Review by Ian Keogh
Lily has spent her life with her father moving from city to city, never really given time to settle. The reasons were explained during the engaging Hell Can Wait in which we learned that Lily is more or less invulnerable and can change her body shape, and therefore her identity. However, this isn’t a superhero story. Lily uses her shapeshifting power to become closer to a girl at her new school, in what was essentially high school drama, strong on personality with moments of thriller style tension via background events concerning a senator and people attempting to find Lily.
Don’t Le Me Die Nervous opens six months after Lily and Penelope have left St Charles, and Penelope reveals in the opening pages that she knows Lily’s secret, which deals with one elephant in the room. It’s a good choice, and opens Flutter into a different area. Jennie Wood keeps concealment and secrecy on the agenda, but honesty, at least among the leading characters makes for stronger, not lesser drama, as they can be themselves. As before, the weird coming of age story is mixed with thriller elements, and Wood’s very, very good at edging both into the unexpected.
Jeff McComsey’s art is a work in progress, and becomes stronger throughout the series, especially his page layouts. He’s not great at distinguishing people, though, which is a problem when people switch identity, and some panels are just plain poor. The sample art shows both the good and the bad of McComsey’s approach.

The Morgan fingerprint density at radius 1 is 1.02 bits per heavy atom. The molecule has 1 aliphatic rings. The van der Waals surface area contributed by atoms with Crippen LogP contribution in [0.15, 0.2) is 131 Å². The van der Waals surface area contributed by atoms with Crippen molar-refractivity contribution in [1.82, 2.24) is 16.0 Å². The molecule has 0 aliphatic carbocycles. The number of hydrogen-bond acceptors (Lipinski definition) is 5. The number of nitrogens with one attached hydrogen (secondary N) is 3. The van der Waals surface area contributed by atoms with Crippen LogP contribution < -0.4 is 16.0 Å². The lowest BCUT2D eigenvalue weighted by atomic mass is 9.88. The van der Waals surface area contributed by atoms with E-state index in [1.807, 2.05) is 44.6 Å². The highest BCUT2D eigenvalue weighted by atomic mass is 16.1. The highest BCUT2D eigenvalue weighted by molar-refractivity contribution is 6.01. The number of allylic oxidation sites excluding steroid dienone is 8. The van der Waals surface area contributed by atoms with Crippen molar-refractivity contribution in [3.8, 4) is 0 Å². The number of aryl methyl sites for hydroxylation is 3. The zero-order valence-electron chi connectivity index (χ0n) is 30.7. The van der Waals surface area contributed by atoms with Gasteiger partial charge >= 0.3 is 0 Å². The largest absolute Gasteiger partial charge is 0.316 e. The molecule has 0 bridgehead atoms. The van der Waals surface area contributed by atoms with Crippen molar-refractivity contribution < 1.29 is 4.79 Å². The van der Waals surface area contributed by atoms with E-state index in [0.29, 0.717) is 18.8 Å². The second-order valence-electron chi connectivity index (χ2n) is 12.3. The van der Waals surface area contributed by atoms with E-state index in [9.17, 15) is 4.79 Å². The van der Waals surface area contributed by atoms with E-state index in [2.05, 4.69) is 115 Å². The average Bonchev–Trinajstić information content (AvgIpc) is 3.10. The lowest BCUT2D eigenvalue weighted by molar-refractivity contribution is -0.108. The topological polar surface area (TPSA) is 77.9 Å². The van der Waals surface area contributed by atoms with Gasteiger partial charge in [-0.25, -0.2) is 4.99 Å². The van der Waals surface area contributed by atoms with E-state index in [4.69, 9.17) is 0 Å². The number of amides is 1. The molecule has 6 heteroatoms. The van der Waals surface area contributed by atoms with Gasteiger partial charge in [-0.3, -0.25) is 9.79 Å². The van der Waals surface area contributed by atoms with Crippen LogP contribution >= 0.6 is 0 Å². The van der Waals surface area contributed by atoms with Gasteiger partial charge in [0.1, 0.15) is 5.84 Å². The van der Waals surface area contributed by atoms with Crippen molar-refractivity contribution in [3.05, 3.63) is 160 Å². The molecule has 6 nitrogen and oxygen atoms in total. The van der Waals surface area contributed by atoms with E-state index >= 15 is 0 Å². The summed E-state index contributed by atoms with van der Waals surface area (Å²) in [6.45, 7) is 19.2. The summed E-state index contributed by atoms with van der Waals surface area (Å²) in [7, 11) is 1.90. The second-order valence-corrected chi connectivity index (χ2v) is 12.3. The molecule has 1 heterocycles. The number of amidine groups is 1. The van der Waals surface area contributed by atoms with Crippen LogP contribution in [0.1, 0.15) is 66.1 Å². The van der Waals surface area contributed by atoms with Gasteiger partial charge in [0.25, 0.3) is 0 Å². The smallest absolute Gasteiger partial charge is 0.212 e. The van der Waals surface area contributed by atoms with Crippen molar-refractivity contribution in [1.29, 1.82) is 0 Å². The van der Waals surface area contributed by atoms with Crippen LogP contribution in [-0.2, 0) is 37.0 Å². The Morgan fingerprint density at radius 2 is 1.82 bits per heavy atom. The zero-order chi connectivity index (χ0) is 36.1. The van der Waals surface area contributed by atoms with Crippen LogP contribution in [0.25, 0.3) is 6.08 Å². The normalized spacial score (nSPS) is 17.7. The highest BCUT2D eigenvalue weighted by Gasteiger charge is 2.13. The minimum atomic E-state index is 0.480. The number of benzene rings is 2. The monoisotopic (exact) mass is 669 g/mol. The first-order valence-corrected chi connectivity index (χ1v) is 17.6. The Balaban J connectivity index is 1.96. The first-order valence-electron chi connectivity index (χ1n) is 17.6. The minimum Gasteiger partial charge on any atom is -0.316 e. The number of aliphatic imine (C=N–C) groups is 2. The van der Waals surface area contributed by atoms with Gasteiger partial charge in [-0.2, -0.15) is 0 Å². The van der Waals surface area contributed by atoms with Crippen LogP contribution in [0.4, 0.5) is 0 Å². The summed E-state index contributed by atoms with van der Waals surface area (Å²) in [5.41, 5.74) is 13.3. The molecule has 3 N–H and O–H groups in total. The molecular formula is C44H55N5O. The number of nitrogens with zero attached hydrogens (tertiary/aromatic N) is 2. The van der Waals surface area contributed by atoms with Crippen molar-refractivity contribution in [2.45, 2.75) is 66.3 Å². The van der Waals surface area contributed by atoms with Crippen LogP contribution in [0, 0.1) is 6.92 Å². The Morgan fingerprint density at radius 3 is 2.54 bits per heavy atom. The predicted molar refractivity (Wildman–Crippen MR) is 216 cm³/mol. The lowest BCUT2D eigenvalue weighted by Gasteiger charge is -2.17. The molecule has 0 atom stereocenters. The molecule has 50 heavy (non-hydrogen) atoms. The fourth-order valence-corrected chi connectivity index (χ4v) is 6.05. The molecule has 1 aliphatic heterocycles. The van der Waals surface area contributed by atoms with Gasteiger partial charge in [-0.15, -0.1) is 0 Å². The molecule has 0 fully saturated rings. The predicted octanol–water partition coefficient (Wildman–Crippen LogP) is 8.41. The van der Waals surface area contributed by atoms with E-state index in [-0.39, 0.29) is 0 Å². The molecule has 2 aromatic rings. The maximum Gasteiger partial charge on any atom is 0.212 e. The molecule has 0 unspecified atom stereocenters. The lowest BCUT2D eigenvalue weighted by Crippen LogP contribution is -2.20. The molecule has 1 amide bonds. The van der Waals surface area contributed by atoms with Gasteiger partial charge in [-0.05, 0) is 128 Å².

The thriller elements by definition have a threat about them, but Wood extends threats into the St Charles sequences, building naturally on what was previously introduced. Also very good is how the possibility of shapeshifting colours the reader’s view of what might be going on, the suspicion always there about whether the person we presume we’re seeing is actually that person. By the end a return to St Charles has reintroduced most of Lily’s previous complications, but with some creative new twists. However, the final chapter’s jumping between events occurring at different times really needed better clarification. With the exception of returning to a shock from earlier in the book there’s really no great reason for this section not to be told as linear.
Anyone who enjoyed Hell Can Wait is going to find this as good, and they’ll want the finale in Rid of Me, but Flutter is now more easily found in the Dark Horse edition collecting the entire story.